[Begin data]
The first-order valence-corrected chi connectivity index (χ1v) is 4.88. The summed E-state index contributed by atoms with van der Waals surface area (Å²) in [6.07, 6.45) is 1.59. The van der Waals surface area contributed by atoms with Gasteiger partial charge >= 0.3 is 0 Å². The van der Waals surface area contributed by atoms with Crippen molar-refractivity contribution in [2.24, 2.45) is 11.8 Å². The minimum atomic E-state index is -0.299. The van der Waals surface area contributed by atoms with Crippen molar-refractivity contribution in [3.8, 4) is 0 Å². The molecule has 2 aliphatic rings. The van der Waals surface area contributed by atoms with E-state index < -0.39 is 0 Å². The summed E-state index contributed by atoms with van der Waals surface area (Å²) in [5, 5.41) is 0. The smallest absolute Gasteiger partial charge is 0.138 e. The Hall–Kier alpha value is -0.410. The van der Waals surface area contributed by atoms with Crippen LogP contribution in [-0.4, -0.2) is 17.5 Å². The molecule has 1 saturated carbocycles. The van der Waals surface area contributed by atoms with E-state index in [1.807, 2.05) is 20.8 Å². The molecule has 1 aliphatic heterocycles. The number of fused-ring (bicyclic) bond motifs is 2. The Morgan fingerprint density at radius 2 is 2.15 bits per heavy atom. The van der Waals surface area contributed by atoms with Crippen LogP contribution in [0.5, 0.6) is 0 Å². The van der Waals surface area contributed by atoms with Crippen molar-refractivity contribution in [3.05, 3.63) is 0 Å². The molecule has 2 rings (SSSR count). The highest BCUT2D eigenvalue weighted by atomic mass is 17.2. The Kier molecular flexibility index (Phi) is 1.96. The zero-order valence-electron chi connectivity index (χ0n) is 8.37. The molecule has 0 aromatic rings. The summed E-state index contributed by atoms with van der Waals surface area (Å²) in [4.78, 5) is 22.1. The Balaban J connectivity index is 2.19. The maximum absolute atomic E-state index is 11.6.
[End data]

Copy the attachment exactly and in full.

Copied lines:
The first-order valence-corrected chi connectivity index (χ1v) is 4.88. The summed E-state index contributed by atoms with van der Waals surface area (Å²) in [6.07, 6.45) is 1.59. The van der Waals surface area contributed by atoms with Gasteiger partial charge >= 0.3 is 0 Å². The van der Waals surface area contributed by atoms with Crippen molar-refractivity contribution in [2.24, 2.45) is 11.8 Å². The minimum atomic E-state index is -0.299. The van der Waals surface area contributed by atoms with Crippen molar-refractivity contribution in [3.8, 4) is 0 Å². The molecule has 2 aliphatic rings. The van der Waals surface area contributed by atoms with E-state index < -0.39 is 0 Å². The summed E-state index contributed by atoms with van der Waals surface area (Å²) in [5, 5.41) is 0. The smallest absolute Gasteiger partial charge is 0.138 e. The Hall–Kier alpha value is -0.410. The van der Waals surface area contributed by atoms with Crippen LogP contribution in [-0.4, -0.2) is 17.5 Å². The molecule has 1 saturated carbocycles. The van der Waals surface area contributed by atoms with E-state index in [1.807, 2.05) is 20.8 Å². The molecule has 1 aliphatic heterocycles. The number of fused-ring (bicyclic) bond motifs is 2. The Morgan fingerprint density at radius 2 is 2.15 bits per heavy atom. The van der Waals surface area contributed by atoms with Crippen LogP contribution in [0.5, 0.6) is 0 Å². The van der Waals surface area contributed by atoms with Crippen molar-refractivity contribution in [3.05, 3.63) is 0 Å². The molecule has 2 rings (SSSR count). The highest BCUT2D eigenvalue weighted by atomic mass is 17.2. The Kier molecular flexibility index (Phi) is 1.96. The zero-order valence-electron chi connectivity index (χ0n) is 8.37. The molecule has 0 aromatic rings. The summed E-state index contributed by atoms with van der Waals surface area (Å²) in [4.78, 5) is 22.1. The Balaban J connectivity index is 2.19. The maximum absolute atomic E-state index is 11.6.